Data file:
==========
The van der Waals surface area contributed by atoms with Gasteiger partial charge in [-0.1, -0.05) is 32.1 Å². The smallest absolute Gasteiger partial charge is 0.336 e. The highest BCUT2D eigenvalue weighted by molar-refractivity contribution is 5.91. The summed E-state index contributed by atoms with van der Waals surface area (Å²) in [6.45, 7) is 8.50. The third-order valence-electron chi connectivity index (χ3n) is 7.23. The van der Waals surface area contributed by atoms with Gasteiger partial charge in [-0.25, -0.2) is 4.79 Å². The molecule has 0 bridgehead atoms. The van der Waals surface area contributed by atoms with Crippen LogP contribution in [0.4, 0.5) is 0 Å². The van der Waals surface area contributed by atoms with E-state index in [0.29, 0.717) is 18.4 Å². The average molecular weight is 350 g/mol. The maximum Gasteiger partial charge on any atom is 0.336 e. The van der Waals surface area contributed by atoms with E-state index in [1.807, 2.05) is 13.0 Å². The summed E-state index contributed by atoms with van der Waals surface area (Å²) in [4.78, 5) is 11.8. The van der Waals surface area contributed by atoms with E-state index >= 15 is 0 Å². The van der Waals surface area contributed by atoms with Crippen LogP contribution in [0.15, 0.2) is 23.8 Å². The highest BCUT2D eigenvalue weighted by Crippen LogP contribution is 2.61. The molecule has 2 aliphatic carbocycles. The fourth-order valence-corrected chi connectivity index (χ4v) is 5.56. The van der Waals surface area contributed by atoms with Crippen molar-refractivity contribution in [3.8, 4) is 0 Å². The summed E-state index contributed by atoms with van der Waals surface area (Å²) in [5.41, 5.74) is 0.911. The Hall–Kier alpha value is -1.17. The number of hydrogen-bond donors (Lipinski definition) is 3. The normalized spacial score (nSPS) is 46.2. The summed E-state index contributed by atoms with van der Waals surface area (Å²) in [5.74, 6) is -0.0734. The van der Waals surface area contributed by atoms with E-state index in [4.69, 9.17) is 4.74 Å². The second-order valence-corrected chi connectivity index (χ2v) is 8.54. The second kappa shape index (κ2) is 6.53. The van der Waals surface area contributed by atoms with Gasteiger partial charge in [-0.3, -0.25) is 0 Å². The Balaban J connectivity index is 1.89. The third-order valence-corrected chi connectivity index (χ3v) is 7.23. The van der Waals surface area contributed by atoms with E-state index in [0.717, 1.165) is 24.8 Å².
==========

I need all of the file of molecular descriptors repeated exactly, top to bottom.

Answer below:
The van der Waals surface area contributed by atoms with Gasteiger partial charge in [-0.1, -0.05) is 32.1 Å². The smallest absolute Gasteiger partial charge is 0.336 e. The highest BCUT2D eigenvalue weighted by molar-refractivity contribution is 5.91. The summed E-state index contributed by atoms with van der Waals surface area (Å²) in [6.45, 7) is 8.50. The third-order valence-electron chi connectivity index (χ3n) is 7.23. The van der Waals surface area contributed by atoms with Gasteiger partial charge in [-0.25, -0.2) is 4.79 Å². The molecule has 0 bridgehead atoms. The van der Waals surface area contributed by atoms with Crippen LogP contribution in [0.4, 0.5) is 0 Å². The van der Waals surface area contributed by atoms with E-state index in [0.29, 0.717) is 18.4 Å². The average molecular weight is 350 g/mol. The maximum Gasteiger partial charge on any atom is 0.336 e. The van der Waals surface area contributed by atoms with E-state index in [1.807, 2.05) is 13.0 Å². The summed E-state index contributed by atoms with van der Waals surface area (Å²) in [4.78, 5) is 11.8. The van der Waals surface area contributed by atoms with E-state index >= 15 is 0 Å². The van der Waals surface area contributed by atoms with Crippen LogP contribution in [0.15, 0.2) is 23.8 Å². The highest BCUT2D eigenvalue weighted by Crippen LogP contribution is 2.61. The molecule has 2 aliphatic carbocycles. The fourth-order valence-corrected chi connectivity index (χ4v) is 5.56. The van der Waals surface area contributed by atoms with Crippen molar-refractivity contribution in [3.8, 4) is 0 Å². The summed E-state index contributed by atoms with van der Waals surface area (Å²) in [5.41, 5.74) is 0.911. The Hall–Kier alpha value is -1.17. The number of hydrogen-bond donors (Lipinski definition) is 3. The normalized spacial score (nSPS) is 46.2. The summed E-state index contributed by atoms with van der Waals surface area (Å²) in [5.74, 6) is -0.0734. The van der Waals surface area contributed by atoms with E-state index in [4.69, 9.17) is 4.74 Å². The second-order valence-corrected chi connectivity index (χ2v) is 8.54. The second kappa shape index (κ2) is 6.53. The van der Waals surface area contributed by atoms with Gasteiger partial charge in [-0.3, -0.25) is 0 Å². The Balaban J connectivity index is 1.89. The third-order valence-corrected chi connectivity index (χ3v) is 7.23. The van der Waals surface area contributed by atoms with E-state index in [0.717, 1.165) is 24.8 Å².